The prevalence and duration of breastfeeding are presented in Table 2. The proportion of children who were ever-breastfed in our study was 97.4%. The proportion of never-breastfed children was 2.6% and children who were breastfed for ≤1 month was 15.8%. The proportion of children who continued breastfeeding after 6 months was 61.8%.
Odds ratios for delays in development based on the duration of breastfeeding
The odds ratio for delayed development at T1 (5.5 months) to T3 (26.2 months) are presented in Table 3. In the six group comparison, odds ratios for delayed development assessed with K-ASQ at T2 (14.1 months) were significantly higher in children breastfed for 1–3 months by 2.21 (95% CI 1.08, 4.50; crude) or 2.63 (95% CI 1.20, 5.77; adjusted) folds, compared to the reference group (children breastfed for 3–6 months). The comparison of two groups at T3 (26.2 months) presented significantly higher odds ratios for delayed development by 1.45-fold (95% CI 1.02, 2.07; crude) in children breastfed for ≤3 months than those breastfed for > 3 months. In some development assessments (i.e., Denver II at T1 and T3), children breastfed for ≤1 month presented lower odds ratios for development delay. However, these odds ratios did not reach significance. The odds ratio for language development delay at T4 showed no significant differences among the six groups. Although children breastfed for ≤3 months showed significantly higher odds ratio for delay in expressive language by 1.64 folds (95% CI 1.17, 2.30; crude), its significance was lost after adjustment. In the performance of intelligence at T9, children breastfed for > 18 months revealed a higher odds ratio (2.54; 95% CI 1.09, 5.90; crude model) for delayed development compared with children breastfed for 3–6 months.
Comparison of cognitive function scores based on the duration of breastfeeding
The comparison of scores for each cognitive function test as a continuous variable are presented in Table 4 and Table S2. The subscales of communication (F = 3.72; p = 0.002; only in crude model) and problem-solving (F = 3.09; p = 0.009) at T2 (14.1 months) differed significantly among the six groups of breastfeeding duration, with a higher performance in children breastfed > 3 months than children breastfed for ≤3 months. The scores on K-ASQ at T1 and T3 among the six groups did not differ significantly.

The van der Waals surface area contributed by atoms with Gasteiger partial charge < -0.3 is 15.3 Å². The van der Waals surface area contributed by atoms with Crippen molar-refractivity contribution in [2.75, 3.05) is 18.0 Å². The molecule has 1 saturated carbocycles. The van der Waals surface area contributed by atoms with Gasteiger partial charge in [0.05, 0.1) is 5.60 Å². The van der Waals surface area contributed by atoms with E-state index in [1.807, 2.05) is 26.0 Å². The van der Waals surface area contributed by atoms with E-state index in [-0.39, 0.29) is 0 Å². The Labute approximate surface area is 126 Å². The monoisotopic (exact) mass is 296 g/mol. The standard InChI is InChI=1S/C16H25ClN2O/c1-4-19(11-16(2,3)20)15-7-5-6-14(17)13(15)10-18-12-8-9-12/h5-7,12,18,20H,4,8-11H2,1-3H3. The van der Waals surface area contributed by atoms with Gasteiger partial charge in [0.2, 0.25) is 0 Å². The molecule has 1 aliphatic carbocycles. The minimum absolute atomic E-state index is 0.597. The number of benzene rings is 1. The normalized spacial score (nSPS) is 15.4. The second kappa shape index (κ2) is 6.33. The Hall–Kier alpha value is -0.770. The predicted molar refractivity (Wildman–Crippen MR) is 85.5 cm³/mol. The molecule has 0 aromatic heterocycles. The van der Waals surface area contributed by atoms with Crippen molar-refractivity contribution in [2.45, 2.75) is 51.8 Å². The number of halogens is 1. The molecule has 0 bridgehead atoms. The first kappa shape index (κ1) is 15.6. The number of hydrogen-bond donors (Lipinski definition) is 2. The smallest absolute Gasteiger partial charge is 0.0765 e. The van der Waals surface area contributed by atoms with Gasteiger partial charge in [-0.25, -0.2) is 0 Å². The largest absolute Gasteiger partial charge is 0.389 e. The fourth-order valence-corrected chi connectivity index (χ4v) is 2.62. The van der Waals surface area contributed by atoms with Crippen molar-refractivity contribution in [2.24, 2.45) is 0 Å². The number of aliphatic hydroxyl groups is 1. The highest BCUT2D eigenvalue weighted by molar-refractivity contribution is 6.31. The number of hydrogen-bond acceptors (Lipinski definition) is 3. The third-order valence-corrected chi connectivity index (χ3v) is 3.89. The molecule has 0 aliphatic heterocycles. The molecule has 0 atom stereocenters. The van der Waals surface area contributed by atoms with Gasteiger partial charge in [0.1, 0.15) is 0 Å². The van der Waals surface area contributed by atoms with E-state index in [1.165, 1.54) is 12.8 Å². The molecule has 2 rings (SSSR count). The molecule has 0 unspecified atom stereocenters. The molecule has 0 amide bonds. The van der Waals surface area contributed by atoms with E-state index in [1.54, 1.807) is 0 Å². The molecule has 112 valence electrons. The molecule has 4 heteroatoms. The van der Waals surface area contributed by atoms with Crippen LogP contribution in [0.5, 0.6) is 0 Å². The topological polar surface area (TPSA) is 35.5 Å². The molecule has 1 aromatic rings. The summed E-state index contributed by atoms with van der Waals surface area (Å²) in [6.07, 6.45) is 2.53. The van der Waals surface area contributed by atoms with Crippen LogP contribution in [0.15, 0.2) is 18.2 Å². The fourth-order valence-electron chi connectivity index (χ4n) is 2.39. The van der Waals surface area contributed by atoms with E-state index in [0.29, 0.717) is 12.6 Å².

Language development at T4 (38.7 months) assessed with REVT presented significant differences among the six groups on the expressive language subscale (F = 3.74; p = 0.002), with a higher performance in children breastfed for > 3 months than children breastfed for ≤3 months. However, scores on the receptive language subscale did not differ significantly among the groups.
The performance at T9 assessed by M-FIT showed no significant differences among the six groups. Despite significant differences in the calculation subscale (F = 2.43; p = 0.033), the significance was lost after adjusting for covariates and multiple comparisons.
Prevalence of breastfeeding
The present study investigated the association between breastfeeding and cognitive function in children from 5.5 months to 8 years of age using multiple assessment tools and a prospective design. The prevalence of breastfeeding in our study is comparable to previous studies. Despite evidence of the beneficial effects of breastfeeding on the health of mother and child, the prevalence of breastfeeding was substantially different between countries, with a clear tendency of lower breastfeeding duration and prevalence in wealthier countries . For instance, the proportion of children who were ever-breastfed in our study was 97.4%. The previously reported proportion of ever-breastfed children in most countries was over 90% and was especially high in low-income countries. However, some high-income countries such as France (63%), Spain (77%), Ireland (55%), and the United States (79%) had substantially lower proportions of ever-breastfed children . The proportion of children who continued breastfeeding after 6 months was 61.8% in our study. The average proportion of children who continued breastfeeding after 6 months was lower than 50% in high-income countries, with especially low proportions in Denmark (13%), France (23%), Canada (30%), and the United Kingdom (34%) . The previously reported proportion of breastfeeding at 6 months in Korea was 61%, which is consistent with the present findings . The prevalence of breastfeeding in Korea is reported to have increased remarkably since the lowest prevalence in 2000, which is encouraging news for the health of children . Moreover, the infant mortality rate decreased markedly from 9.9 children per 1000 live births in 1993 to 3.2 in 2009, despite the lack of direct association between increased prevalence of breastfeeding and decreased infant mortality rate .